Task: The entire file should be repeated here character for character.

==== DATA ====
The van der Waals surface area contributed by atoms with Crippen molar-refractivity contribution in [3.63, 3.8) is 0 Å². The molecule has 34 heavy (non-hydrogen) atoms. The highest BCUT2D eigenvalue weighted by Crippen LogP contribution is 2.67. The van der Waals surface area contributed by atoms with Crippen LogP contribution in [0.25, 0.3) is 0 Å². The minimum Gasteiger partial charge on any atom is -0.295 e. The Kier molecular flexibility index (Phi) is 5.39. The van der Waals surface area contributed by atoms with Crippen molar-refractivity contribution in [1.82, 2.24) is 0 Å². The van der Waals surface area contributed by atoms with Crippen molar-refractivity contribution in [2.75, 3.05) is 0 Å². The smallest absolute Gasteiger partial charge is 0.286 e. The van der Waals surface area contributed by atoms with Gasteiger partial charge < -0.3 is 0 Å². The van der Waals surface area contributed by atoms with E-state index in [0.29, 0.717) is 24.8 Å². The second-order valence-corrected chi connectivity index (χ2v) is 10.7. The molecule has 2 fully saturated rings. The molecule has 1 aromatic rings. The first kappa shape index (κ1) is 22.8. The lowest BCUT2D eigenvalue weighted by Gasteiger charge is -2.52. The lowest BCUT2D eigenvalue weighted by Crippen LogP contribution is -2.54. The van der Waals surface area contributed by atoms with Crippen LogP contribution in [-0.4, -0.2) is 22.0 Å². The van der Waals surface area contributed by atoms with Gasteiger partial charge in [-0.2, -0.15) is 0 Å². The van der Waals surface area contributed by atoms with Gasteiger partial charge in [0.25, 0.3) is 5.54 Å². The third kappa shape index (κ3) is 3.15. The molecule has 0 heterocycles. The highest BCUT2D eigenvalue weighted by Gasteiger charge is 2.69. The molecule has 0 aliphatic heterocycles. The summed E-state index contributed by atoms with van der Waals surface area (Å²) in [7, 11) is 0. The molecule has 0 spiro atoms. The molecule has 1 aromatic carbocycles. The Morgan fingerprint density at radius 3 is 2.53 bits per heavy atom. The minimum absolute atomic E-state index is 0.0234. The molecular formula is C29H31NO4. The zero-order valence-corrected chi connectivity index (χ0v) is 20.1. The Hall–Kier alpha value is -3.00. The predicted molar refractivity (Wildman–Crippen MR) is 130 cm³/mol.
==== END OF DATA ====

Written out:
The van der Waals surface area contributed by atoms with Crippen molar-refractivity contribution in [3.63, 3.8) is 0 Å². The molecule has 34 heavy (non-hydrogen) atoms. The highest BCUT2D eigenvalue weighted by Crippen LogP contribution is 2.67. The van der Waals surface area contributed by atoms with Crippen LogP contribution in [0.25, 0.3) is 0 Å². The minimum Gasteiger partial charge on any atom is -0.295 e. The Kier molecular flexibility index (Phi) is 5.39. The van der Waals surface area contributed by atoms with Crippen molar-refractivity contribution in [1.82, 2.24) is 0 Å². The van der Waals surface area contributed by atoms with Crippen molar-refractivity contribution in [2.75, 3.05) is 0 Å². The smallest absolute Gasteiger partial charge is 0.286 e. The van der Waals surface area contributed by atoms with Gasteiger partial charge < -0.3 is 0 Å². The van der Waals surface area contributed by atoms with E-state index in [0.29, 0.717) is 24.8 Å². The second-order valence-corrected chi connectivity index (χ2v) is 10.7. The molecule has 2 fully saturated rings. The molecule has 1 aromatic rings. The first kappa shape index (κ1) is 22.8. The lowest BCUT2D eigenvalue weighted by Gasteiger charge is -2.52. The lowest BCUT2D eigenvalue weighted by Crippen LogP contribution is -2.54. The van der Waals surface area contributed by atoms with Crippen LogP contribution in [-0.4, -0.2) is 22.0 Å². The van der Waals surface area contributed by atoms with Gasteiger partial charge in [-0.2, -0.15) is 0 Å². The van der Waals surface area contributed by atoms with Gasteiger partial charge in [0.25, 0.3) is 5.54 Å². The third kappa shape index (κ3) is 3.15. The molecule has 0 heterocycles. The highest BCUT2D eigenvalue weighted by Gasteiger charge is 2.69. The molecule has 0 aliphatic heterocycles. The summed E-state index contributed by atoms with van der Waals surface area (Å²) in [7, 11) is 0. The molecule has 0 spiro atoms. The molecule has 1 aromatic carbocycles. The Morgan fingerprint density at radius 3 is 2.53 bits per heavy atom. The minimum absolute atomic E-state index is 0.0234. The molecular formula is C29H31NO4. The zero-order valence-corrected chi connectivity index (χ0v) is 20.1. The Hall–Kier alpha value is -3.00. The predicted molar refractivity (Wildman–Crippen MR) is 130 cm³/mol.